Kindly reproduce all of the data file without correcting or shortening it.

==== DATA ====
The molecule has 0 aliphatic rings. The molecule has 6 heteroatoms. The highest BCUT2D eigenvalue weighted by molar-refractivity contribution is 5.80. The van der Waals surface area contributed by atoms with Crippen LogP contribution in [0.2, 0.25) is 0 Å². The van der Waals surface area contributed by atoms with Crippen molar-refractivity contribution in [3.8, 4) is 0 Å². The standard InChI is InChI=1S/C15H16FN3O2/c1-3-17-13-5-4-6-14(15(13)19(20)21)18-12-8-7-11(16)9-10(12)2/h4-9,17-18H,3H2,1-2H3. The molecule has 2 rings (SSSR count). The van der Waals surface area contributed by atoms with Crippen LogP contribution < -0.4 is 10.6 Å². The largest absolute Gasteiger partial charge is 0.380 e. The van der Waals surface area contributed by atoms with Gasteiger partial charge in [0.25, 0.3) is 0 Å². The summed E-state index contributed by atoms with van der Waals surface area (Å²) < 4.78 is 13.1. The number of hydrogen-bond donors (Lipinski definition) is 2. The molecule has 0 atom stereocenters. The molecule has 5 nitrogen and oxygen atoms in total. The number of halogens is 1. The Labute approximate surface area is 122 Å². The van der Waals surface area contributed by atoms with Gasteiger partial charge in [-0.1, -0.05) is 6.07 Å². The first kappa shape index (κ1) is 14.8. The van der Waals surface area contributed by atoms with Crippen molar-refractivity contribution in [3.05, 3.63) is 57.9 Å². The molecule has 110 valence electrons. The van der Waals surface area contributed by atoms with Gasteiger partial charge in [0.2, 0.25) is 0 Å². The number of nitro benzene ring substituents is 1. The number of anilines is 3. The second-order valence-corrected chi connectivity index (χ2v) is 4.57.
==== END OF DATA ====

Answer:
The molecule has 0 aliphatic rings. The molecule has 6 heteroatoms. The highest BCUT2D eigenvalue weighted by molar-refractivity contribution is 5.80. The van der Waals surface area contributed by atoms with Crippen LogP contribution in [0.2, 0.25) is 0 Å². The van der Waals surface area contributed by atoms with Crippen molar-refractivity contribution in [3.8, 4) is 0 Å². The standard InChI is InChI=1S/C15H16FN3O2/c1-3-17-13-5-4-6-14(15(13)19(20)21)18-12-8-7-11(16)9-10(12)2/h4-9,17-18H,3H2,1-2H3. The molecule has 2 rings (SSSR count). The van der Waals surface area contributed by atoms with Crippen LogP contribution < -0.4 is 10.6 Å². The largest absolute Gasteiger partial charge is 0.380 e. The van der Waals surface area contributed by atoms with Gasteiger partial charge in [0.25, 0.3) is 0 Å². The summed E-state index contributed by atoms with van der Waals surface area (Å²) < 4.78 is 13.1. The number of hydrogen-bond donors (Lipinski definition) is 2. The molecule has 0 atom stereocenters. The molecule has 5 nitrogen and oxygen atoms in total. The number of halogens is 1. The Labute approximate surface area is 122 Å². The van der Waals surface area contributed by atoms with Gasteiger partial charge in [-0.1, -0.05) is 6.07 Å². The first kappa shape index (κ1) is 14.8. The van der Waals surface area contributed by atoms with Crippen molar-refractivity contribution in [3.05, 3.63) is 57.9 Å². The molecule has 110 valence electrons. The van der Waals surface area contributed by atoms with Gasteiger partial charge in [0.2, 0.25) is 0 Å². The number of nitro benzene ring substituents is 1. The number of anilines is 3. The second-order valence-corrected chi connectivity index (χ2v) is 4.57.